Herewith six reasons to see this astonishing movie not once, but twice, in a movie theatre:
1) Its airtight script offers yet another compelling example of the power of what Martha Alderson calls the Universal Story. This endlessly resilient template for storytelling is outlined in Alderson's book THE PLOT WHISPERER WORKBOOK, which you should buy. Watch GRAVITY twice so you can see how closely the journey here matches up with her template: End of the Beginning (debris), Crisis (separation), Climax (I'm not going to spoil it for you, but it involves a discussion), Resolution (I'm not going to spoil it for you, but it involves transformation, renewal, and rebirth). If you are writing a screenplay, a novel, or a memoir, and you want to know how it is done, THIS IS HOW IT IS DONE, and the proof is that it triangulates perfectly with Alderson. I started working on my novel with renewed vigor after seeing what screenwriters Jonas and Alfonso Cuaron did with the Universal Story, which "is" Alderson's in the sense that the Collective Unconscious "is" Carl Jung's. So: If you want to see what good storytelling looks like, watch this movie, compare it to Alderson's template, and then watch it again (and read Alderson again).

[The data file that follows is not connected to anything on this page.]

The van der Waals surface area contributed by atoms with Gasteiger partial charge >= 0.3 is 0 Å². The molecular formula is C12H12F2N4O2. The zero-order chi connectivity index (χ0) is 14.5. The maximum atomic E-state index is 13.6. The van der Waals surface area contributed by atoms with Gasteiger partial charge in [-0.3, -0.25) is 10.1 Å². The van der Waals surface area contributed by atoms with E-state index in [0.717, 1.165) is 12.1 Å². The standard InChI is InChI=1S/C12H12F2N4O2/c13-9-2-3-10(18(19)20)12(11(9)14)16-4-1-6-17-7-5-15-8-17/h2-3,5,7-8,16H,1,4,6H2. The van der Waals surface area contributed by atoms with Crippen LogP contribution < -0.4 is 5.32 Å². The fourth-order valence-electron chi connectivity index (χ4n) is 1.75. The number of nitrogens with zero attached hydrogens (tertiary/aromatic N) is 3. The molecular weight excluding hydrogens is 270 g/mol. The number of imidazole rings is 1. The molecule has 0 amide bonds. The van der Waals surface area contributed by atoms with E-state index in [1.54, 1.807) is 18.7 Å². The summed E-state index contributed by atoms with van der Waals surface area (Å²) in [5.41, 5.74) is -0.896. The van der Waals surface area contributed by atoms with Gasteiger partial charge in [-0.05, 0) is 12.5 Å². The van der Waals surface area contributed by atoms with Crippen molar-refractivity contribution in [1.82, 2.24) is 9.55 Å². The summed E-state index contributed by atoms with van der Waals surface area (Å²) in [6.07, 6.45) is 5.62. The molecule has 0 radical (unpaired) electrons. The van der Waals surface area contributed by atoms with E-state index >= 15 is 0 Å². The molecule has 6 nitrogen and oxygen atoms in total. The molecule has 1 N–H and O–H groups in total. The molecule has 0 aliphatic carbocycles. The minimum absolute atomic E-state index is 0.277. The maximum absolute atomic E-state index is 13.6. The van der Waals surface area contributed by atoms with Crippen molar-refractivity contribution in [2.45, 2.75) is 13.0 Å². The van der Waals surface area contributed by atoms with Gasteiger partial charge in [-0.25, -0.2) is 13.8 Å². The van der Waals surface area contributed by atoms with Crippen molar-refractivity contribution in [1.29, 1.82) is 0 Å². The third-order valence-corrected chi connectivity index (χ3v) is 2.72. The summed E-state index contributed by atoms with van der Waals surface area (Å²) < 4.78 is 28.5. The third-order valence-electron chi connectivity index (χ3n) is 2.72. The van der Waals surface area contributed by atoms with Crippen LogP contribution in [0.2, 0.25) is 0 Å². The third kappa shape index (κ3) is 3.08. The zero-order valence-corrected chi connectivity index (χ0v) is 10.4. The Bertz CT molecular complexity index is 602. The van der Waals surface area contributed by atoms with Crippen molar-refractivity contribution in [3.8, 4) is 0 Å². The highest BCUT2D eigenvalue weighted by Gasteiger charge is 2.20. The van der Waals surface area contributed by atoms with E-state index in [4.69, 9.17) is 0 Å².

2) It's directed by Alfonso Cuaron, who also directed the spellbinding CHILDREN OF MEN. If you saw that, you remember that it was one of the most important movies of that painful decade that ended in 2009, whatever we are calling that. Guess what? GRAVITY is even better, impossible as that seems.
3) You have, I promise, never seen anything like it. The cinematography here is so good that words do not to it justice. So I won't try.
4) The 3-D is not a gimmick but an integral part of the cinema experience. Don't miss that experience. The film would be incomplete without it, and you'll want two passes to get clear on just how well it works.
5) The lead performance in GRAVITY is not just the performance of Sandra Bullock's career, it's the performance of everybody's career. What I mean by that is: "Everyman is Actually a Woman" is a pretty impressive accomplishment, one we may have been working our way up to for several thousand years. It's what she and Cuaron pull off here. This is not (just) a space-disaster film, it's a movie about humanity and its response to adversity, and the performance that makes that possible is Bullock's. Her work here is something that people are going to be talking about for a long, long time to come. If this doesn't win Sandra Bullock an Oscar nomination, there is something wrong in Oscar-dom.
6) It's probably as close as you're going to get to the powerful, personal, transformative experience reported by astronauts. Too vague, I know. You'll know what experience I mean when you see this film, though, and whatever you choose to call that, you'll want to experience it again.